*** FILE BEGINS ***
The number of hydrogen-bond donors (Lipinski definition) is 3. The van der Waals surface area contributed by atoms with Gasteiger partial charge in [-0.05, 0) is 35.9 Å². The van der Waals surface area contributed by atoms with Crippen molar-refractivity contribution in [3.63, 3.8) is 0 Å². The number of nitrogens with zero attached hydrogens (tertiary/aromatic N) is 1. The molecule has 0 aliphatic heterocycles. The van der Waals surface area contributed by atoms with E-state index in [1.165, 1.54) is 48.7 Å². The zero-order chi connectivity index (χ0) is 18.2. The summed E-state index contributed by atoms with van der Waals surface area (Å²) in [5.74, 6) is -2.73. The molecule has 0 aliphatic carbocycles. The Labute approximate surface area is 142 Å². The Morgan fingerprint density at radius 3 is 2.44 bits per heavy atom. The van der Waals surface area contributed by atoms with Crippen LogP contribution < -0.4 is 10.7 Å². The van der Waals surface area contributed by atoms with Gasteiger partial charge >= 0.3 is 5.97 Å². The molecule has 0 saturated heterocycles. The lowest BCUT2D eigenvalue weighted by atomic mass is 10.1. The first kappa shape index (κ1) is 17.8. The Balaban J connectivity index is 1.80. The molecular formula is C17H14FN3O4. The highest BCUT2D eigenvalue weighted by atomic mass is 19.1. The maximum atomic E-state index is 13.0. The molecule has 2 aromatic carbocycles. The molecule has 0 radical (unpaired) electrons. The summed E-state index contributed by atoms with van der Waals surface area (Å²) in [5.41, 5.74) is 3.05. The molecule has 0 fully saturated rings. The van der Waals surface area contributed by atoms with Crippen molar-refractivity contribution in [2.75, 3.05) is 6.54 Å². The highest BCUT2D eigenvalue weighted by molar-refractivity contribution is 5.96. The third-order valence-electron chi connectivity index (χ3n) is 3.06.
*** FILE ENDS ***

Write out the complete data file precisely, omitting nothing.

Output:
The number of hydrogen-bond donors (Lipinski definition) is 3. The van der Waals surface area contributed by atoms with Gasteiger partial charge in [-0.05, 0) is 35.9 Å². The van der Waals surface area contributed by atoms with Crippen molar-refractivity contribution in [3.63, 3.8) is 0 Å². The number of nitrogens with zero attached hydrogens (tertiary/aromatic N) is 1. The molecule has 0 aliphatic heterocycles. The van der Waals surface area contributed by atoms with E-state index in [1.165, 1.54) is 48.7 Å². The zero-order chi connectivity index (χ0) is 18.2. The summed E-state index contributed by atoms with van der Waals surface area (Å²) in [5.74, 6) is -2.73. The molecule has 0 aliphatic carbocycles. The Labute approximate surface area is 142 Å². The Morgan fingerprint density at radius 3 is 2.44 bits per heavy atom. The van der Waals surface area contributed by atoms with Crippen LogP contribution < -0.4 is 10.7 Å². The van der Waals surface area contributed by atoms with Gasteiger partial charge >= 0.3 is 5.97 Å². The molecule has 0 saturated heterocycles. The lowest BCUT2D eigenvalue weighted by atomic mass is 10.1. The first kappa shape index (κ1) is 17.8. The Balaban J connectivity index is 1.80. The molecular formula is C17H14FN3O4. The highest BCUT2D eigenvalue weighted by atomic mass is 19.1. The maximum atomic E-state index is 13.0. The molecule has 2 aromatic carbocycles. The molecule has 0 radical (unpaired) electrons. The summed E-state index contributed by atoms with van der Waals surface area (Å²) in [5.41, 5.74) is 3.05. The molecule has 0 fully saturated rings. The van der Waals surface area contributed by atoms with Crippen molar-refractivity contribution in [2.75, 3.05) is 6.54 Å². The highest BCUT2D eigenvalue weighted by molar-refractivity contribution is 5.96. The third-order valence-electron chi connectivity index (χ3n) is 3.06.